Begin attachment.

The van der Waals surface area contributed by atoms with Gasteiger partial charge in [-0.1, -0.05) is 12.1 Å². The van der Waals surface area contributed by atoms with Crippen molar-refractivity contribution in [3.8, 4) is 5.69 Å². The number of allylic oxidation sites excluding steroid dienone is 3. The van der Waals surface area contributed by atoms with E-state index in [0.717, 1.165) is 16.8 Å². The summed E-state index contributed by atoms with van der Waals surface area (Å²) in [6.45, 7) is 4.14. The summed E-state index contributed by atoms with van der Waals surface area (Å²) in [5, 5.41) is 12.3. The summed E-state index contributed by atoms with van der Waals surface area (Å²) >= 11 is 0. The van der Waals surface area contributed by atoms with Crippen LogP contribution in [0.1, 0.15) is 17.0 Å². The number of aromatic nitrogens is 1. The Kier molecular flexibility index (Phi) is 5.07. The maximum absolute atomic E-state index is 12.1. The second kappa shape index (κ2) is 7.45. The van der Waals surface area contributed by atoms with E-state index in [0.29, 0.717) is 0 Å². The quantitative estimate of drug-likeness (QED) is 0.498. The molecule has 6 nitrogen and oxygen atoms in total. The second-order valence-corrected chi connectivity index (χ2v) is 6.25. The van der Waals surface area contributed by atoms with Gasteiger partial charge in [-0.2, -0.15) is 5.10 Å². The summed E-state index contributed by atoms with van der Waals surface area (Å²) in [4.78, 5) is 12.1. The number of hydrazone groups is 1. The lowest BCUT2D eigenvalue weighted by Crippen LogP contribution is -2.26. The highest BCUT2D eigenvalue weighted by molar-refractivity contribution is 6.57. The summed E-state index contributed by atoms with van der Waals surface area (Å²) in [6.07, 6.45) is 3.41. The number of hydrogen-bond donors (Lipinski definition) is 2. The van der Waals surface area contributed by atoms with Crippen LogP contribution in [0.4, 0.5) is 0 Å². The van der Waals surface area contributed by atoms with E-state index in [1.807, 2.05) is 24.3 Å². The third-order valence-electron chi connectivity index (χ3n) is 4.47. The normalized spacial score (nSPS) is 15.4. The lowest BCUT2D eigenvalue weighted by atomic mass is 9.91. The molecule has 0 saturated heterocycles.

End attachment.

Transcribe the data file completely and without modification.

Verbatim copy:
The van der Waals surface area contributed by atoms with Gasteiger partial charge in [-0.1, -0.05) is 12.1 Å². The van der Waals surface area contributed by atoms with Crippen molar-refractivity contribution in [3.8, 4) is 5.69 Å². The number of allylic oxidation sites excluding steroid dienone is 3. The van der Waals surface area contributed by atoms with E-state index in [0.717, 1.165) is 16.8 Å². The summed E-state index contributed by atoms with van der Waals surface area (Å²) in [6.45, 7) is 4.14. The summed E-state index contributed by atoms with van der Waals surface area (Å²) in [5, 5.41) is 12.3. The summed E-state index contributed by atoms with van der Waals surface area (Å²) >= 11 is 0. The van der Waals surface area contributed by atoms with Crippen LogP contribution in [0.1, 0.15) is 17.0 Å². The number of aromatic nitrogens is 1. The Kier molecular flexibility index (Phi) is 5.07. The maximum absolute atomic E-state index is 12.1. The second kappa shape index (κ2) is 7.45. The van der Waals surface area contributed by atoms with E-state index in [0.29, 0.717) is 0 Å². The quantitative estimate of drug-likeness (QED) is 0.498. The molecule has 6 nitrogen and oxygen atoms in total. The second-order valence-corrected chi connectivity index (χ2v) is 6.25. The van der Waals surface area contributed by atoms with Gasteiger partial charge in [-0.2, -0.15) is 5.10 Å². The summed E-state index contributed by atoms with van der Waals surface area (Å²) in [4.78, 5) is 12.1. The number of hydrazone groups is 1. The lowest BCUT2D eigenvalue weighted by Crippen LogP contribution is -2.26. The highest BCUT2D eigenvalue weighted by molar-refractivity contribution is 6.57. The summed E-state index contributed by atoms with van der Waals surface area (Å²) in [6.07, 6.45) is 3.41. The number of hydrogen-bond donors (Lipinski definition) is 2. The van der Waals surface area contributed by atoms with Crippen LogP contribution in [0.4, 0.5) is 0 Å². The van der Waals surface area contributed by atoms with E-state index in [1.807, 2.05) is 24.3 Å². The third-order valence-electron chi connectivity index (χ3n) is 4.47. The normalized spacial score (nSPS) is 15.4. The lowest BCUT2D eigenvalue weighted by atomic mass is 9.91. The molecule has 0 saturated heterocycles.